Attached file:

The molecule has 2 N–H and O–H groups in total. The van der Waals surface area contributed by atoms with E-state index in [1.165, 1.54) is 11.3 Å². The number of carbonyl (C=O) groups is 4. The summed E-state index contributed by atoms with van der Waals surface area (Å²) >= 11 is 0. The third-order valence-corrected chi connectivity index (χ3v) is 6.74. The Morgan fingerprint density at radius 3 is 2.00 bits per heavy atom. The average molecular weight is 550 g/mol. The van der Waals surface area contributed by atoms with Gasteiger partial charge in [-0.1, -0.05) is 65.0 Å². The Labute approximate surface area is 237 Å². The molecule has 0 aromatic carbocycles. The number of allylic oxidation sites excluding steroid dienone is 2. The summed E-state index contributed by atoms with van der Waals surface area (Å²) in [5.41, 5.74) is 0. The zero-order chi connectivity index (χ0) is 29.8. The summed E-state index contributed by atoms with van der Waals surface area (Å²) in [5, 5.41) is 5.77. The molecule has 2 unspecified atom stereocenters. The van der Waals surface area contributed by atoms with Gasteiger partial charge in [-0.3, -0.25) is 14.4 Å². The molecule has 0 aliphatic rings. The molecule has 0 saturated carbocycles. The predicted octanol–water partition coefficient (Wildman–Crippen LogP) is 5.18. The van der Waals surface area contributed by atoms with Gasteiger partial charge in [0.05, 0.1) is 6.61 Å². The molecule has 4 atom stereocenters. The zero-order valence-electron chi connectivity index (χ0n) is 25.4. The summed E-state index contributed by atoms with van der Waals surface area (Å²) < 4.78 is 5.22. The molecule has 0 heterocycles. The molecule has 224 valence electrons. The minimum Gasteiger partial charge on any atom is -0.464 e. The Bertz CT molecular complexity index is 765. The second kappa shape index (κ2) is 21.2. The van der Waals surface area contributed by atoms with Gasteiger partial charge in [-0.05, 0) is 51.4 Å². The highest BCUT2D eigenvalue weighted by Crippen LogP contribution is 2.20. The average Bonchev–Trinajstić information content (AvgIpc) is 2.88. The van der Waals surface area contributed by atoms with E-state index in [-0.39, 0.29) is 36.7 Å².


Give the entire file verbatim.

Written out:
The molecule has 2 N–H and O–H groups in total. The van der Waals surface area contributed by atoms with E-state index in [1.165, 1.54) is 11.3 Å². The number of carbonyl (C=O) groups is 4. The summed E-state index contributed by atoms with van der Waals surface area (Å²) >= 11 is 0. The third-order valence-corrected chi connectivity index (χ3v) is 6.74. The Morgan fingerprint density at radius 3 is 2.00 bits per heavy atom. The average molecular weight is 550 g/mol. The van der Waals surface area contributed by atoms with Gasteiger partial charge in [-0.1, -0.05) is 65.0 Å². The Labute approximate surface area is 237 Å². The molecule has 0 aromatic carbocycles. The number of allylic oxidation sites excluding steroid dienone is 2. The summed E-state index contributed by atoms with van der Waals surface area (Å²) in [5.41, 5.74) is 0. The zero-order chi connectivity index (χ0) is 29.8. The summed E-state index contributed by atoms with van der Waals surface area (Å²) in [5, 5.41) is 5.77. The molecule has 2 unspecified atom stereocenters. The van der Waals surface area contributed by atoms with Gasteiger partial charge in [-0.3, -0.25) is 14.4 Å². The molecule has 0 aliphatic rings. The molecule has 0 saturated carbocycles. The predicted octanol–water partition coefficient (Wildman–Crippen LogP) is 5.18. The van der Waals surface area contributed by atoms with Gasteiger partial charge in [0.05, 0.1) is 6.61 Å². The molecule has 4 atom stereocenters. The zero-order valence-electron chi connectivity index (χ0n) is 25.4. The summed E-state index contributed by atoms with van der Waals surface area (Å²) < 4.78 is 5.22. The molecule has 0 heterocycles. The molecule has 224 valence electrons. The minimum Gasteiger partial charge on any atom is -0.464 e. The Bertz CT molecular complexity index is 765. The second kappa shape index (κ2) is 21.2. The van der Waals surface area contributed by atoms with Gasteiger partial charge in [-0.05, 0) is 51.4 Å². The highest BCUT2D eigenvalue weighted by Crippen LogP contribution is 2.20. The average Bonchev–Trinajstić information content (AvgIpc) is 2.88. The van der Waals surface area contributed by atoms with E-state index in [-0.39, 0.29) is 36.7 Å².